Working with biometrics is always a challenging activity. The inclusion of passwords, authentication is relatively simple — they either match or they don’t. But when a “password” is a part of a user’s body, be it a face scan, iris match, or a normal old fingerprint, systems will have to anticipate and account for a little bit of wiggle room. Because, in the end, it is not acceptable if a face scan fails because there is a pimple on the face or a fingerprint scan fails because the user touched the sensor at a slightly different angle each time. A new attack has started taking advantage of this flexibility that was programmed for ease of use by a user, to generate fake “universal” fingerprints.
These synthetic fingerprints have been known as DeepMasterPrints and was created by feeding neural network images of real fingerprints continuously until the network could generate its own fingerprints. These prints would then be analyzed using the same type of verification algorithms that have been employed by the scanners on our phones and were modified over and over in subtle ways until they passed the algorithm, even though it was a mismatch. By repeating this experiment with a large data set, the team was able to come up with fingerprint images which had enough elements in common with the average person’s prints such that the scanners could easily be tricked into giving a false positive result. The DeepMasterPrints have been designed to work equally well with any user.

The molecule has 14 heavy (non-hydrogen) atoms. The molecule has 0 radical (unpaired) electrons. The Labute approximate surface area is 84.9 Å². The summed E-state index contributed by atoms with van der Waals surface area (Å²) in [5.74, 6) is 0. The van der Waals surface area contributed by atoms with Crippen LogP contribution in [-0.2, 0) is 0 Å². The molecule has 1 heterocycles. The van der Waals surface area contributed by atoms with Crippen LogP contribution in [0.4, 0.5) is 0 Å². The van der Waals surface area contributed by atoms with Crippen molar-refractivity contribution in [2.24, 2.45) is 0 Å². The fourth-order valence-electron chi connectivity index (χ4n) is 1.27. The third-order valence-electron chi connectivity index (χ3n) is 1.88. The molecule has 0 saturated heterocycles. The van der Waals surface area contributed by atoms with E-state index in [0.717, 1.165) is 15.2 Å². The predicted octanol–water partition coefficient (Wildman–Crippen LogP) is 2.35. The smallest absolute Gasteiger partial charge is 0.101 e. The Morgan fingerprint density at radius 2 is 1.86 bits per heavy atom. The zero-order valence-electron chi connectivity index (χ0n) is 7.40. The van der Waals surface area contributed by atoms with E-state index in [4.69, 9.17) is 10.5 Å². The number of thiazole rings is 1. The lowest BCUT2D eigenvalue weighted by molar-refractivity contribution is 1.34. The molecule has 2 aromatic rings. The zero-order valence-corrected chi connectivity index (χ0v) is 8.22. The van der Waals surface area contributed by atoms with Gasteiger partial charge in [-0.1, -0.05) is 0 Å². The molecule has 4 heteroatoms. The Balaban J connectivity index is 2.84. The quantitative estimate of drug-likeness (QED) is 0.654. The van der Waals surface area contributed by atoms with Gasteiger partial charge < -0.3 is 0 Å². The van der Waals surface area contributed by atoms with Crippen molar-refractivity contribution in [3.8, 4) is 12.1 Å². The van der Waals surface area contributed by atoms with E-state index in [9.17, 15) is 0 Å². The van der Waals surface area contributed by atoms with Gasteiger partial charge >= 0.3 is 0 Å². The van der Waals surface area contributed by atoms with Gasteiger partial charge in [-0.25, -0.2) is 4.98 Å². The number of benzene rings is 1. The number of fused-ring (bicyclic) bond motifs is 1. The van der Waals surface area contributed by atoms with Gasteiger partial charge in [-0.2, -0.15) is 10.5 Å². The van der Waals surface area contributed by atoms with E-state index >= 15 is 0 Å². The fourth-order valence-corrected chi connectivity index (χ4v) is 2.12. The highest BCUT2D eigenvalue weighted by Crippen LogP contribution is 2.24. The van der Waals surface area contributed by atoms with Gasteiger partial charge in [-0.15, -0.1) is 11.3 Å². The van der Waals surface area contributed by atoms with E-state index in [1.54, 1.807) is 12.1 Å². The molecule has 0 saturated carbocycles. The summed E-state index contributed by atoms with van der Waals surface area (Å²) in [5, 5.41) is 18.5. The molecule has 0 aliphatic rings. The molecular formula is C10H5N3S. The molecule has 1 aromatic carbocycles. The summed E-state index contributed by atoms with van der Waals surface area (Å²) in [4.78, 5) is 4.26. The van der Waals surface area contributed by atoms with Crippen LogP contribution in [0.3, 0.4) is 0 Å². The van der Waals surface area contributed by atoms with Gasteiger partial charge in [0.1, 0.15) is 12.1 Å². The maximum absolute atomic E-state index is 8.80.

The intensity of this depends on how precise the scanner is, which is trying to be fooled. Every fingerprint scanner has an acceptance rate of some false positives. These are situations where an unauthorized fingerprint is mistakenly interpreted as an authorized fingerprint. A tolerant scanner would probably have an acceptance rate of about 1.0% false positives when real fingerprints are used, but DeepMasterPrints have the ability to fool such kinds of scanners about 77% of the time, which is definitely shocking.
Stricter scanners which have acceptance rates of about 0.1% false positives could still be tricked by DeepMasterPrints more than 22% of the times, and those which have 0.01% acceptance rates can be tricked by DeepMasterPrints 1% of the time only.
This gives an eye-opening insight into how much security is being compromised just for the sake of convenience. Let us hope that future devices could be built with attacks like DeepMasterPrints in mind so that they can offer better and robust false-positive rejection.